The sponsors of the bill also wrote to the FAA in April referencing CIMC-Tianda’s new bids, and asking the agency to “exercise your authority to preempt contracting with Chinese owned or subsidized companies for our critical airport infrastructure.” Cornyn’s office said the FAA has not responded.

In a statement, the FAA said it has started working with the Office of the U.S. Trade Representative and Justice Department on identifying entities that have misappropriated intellectual property or trade secrets. The agency noted that recipients of airport funding already have to comply with Buy America requirements, which include the use of steel and manufactured goods produced in the United States.

The timing of the push is largely centered around an upcoming contract in Miami, which Tianda appears poised to win. Local officials are considering two bids to build 12 jet bridges at Miami International Airport: one from the German engineering firm ThyssenKrupp (which has had its own tangles with CIMC-Tianda over boarding bridges) and another from Miami-based North American Construction Co., which lists CIMC-Tianda as a subcontractor. The airport’s request for proposals says the lowest bid will be chosen, and CIMC-Tianda’s is the lower of the two.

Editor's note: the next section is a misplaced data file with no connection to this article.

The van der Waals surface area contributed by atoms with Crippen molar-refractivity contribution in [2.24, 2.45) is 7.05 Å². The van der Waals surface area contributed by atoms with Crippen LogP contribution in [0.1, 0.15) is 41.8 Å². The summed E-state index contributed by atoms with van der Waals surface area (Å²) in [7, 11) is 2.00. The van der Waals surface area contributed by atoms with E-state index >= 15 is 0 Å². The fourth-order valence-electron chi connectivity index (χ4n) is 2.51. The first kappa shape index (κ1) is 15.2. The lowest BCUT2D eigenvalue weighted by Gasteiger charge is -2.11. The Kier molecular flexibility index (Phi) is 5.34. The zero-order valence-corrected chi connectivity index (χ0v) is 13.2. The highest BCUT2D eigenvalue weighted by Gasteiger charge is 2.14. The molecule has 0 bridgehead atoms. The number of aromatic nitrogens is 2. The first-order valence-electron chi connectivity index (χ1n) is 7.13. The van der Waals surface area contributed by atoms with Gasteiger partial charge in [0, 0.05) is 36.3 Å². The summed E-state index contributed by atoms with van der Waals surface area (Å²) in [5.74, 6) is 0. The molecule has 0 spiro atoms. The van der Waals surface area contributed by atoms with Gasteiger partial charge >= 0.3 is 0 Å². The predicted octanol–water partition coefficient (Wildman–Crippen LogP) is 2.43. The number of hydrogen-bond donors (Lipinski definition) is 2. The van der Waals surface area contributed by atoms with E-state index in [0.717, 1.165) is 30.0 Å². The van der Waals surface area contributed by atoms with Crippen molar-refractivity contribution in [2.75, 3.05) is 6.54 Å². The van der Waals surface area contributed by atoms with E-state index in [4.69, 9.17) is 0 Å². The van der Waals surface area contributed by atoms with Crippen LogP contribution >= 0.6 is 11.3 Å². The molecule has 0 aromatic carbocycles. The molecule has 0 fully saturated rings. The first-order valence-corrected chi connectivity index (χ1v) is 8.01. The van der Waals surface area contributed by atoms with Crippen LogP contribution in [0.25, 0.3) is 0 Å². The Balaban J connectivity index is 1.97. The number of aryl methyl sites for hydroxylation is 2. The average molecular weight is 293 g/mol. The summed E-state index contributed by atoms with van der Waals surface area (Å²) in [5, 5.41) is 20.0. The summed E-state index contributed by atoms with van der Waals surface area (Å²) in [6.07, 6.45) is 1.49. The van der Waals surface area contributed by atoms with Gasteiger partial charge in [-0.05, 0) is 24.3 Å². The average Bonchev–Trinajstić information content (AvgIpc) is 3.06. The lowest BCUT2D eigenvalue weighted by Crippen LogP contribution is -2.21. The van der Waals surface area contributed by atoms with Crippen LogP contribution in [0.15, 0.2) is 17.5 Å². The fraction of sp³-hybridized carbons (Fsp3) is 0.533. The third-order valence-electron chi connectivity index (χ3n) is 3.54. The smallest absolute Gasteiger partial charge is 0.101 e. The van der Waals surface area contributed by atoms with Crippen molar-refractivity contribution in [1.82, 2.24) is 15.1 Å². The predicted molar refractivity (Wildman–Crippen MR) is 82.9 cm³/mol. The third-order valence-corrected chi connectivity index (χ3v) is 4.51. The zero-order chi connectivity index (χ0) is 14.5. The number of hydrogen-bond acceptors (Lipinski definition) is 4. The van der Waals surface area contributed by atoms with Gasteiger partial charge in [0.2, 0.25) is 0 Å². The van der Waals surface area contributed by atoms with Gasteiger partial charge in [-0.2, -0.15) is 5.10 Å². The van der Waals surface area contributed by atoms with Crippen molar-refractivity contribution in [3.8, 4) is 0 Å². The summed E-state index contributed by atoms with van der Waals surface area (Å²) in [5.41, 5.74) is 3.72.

A spokesperson for the Miami airport said the bids are still being evaluated, and had no comment on the entities that are bidding.

Florida’s Senate delegation is also involved in pushing against Tianda. Rubio, Sen. Rick Scott and fellow GOP Rep. Mario Diaz-Balart, who heads the House Appropriations panel in charge of transportation spending, wrote to the Miami airport’s CEO in December asking him to reject the bid despite its “attractive price tag.”

Another Florida airport getting ready to sign a contract for bridges, Southwest Florida International Airport in Fort Myers, put a clause in its request for bids that pointedly rules out Tianda.

“Bids will not be considered from bidders who have been found guilty by any court in the United States of crimes pertaining to industrial espionage or intellectual property theft,” the document reads. Victoria Moreland, a spokesperson for the airport, said the language came about after its purchasing department was “made aware of the concerns” around Tianda.